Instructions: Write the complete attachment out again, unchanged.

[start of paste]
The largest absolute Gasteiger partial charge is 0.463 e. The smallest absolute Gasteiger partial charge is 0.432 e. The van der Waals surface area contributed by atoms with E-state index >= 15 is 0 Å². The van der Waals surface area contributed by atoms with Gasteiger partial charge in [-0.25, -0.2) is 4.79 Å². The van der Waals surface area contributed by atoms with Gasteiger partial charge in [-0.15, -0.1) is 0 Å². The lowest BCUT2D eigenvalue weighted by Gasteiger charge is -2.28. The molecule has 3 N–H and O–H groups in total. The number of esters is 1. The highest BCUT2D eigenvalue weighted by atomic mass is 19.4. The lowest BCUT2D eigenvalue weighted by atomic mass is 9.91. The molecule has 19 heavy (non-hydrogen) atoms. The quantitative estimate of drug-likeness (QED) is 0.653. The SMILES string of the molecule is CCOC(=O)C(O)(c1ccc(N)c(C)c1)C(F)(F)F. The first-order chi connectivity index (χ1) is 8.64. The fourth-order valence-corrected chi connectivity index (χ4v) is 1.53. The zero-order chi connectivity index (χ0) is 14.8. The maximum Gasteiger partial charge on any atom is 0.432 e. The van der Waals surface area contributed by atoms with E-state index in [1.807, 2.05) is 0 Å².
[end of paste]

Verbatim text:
The largest absolute Gasteiger partial charge is 0.463 e. The smallest absolute Gasteiger partial charge is 0.432 e. The van der Waals surface area contributed by atoms with E-state index >= 15 is 0 Å². The van der Waals surface area contributed by atoms with Gasteiger partial charge in [-0.25, -0.2) is 4.79 Å². The van der Waals surface area contributed by atoms with Gasteiger partial charge in [-0.15, -0.1) is 0 Å². The lowest BCUT2D eigenvalue weighted by Gasteiger charge is -2.28. The molecule has 3 N–H and O–H groups in total. The number of esters is 1. The highest BCUT2D eigenvalue weighted by atomic mass is 19.4. The lowest BCUT2D eigenvalue weighted by atomic mass is 9.91. The molecule has 19 heavy (non-hydrogen) atoms. The quantitative estimate of drug-likeness (QED) is 0.653. The SMILES string of the molecule is CCOC(=O)C(O)(c1ccc(N)c(C)c1)C(F)(F)F. The first-order chi connectivity index (χ1) is 8.64. The fourth-order valence-corrected chi connectivity index (χ4v) is 1.53. The zero-order chi connectivity index (χ0) is 14.8. The maximum Gasteiger partial charge on any atom is 0.432 e. The van der Waals surface area contributed by atoms with E-state index in [1.807, 2.05) is 0 Å².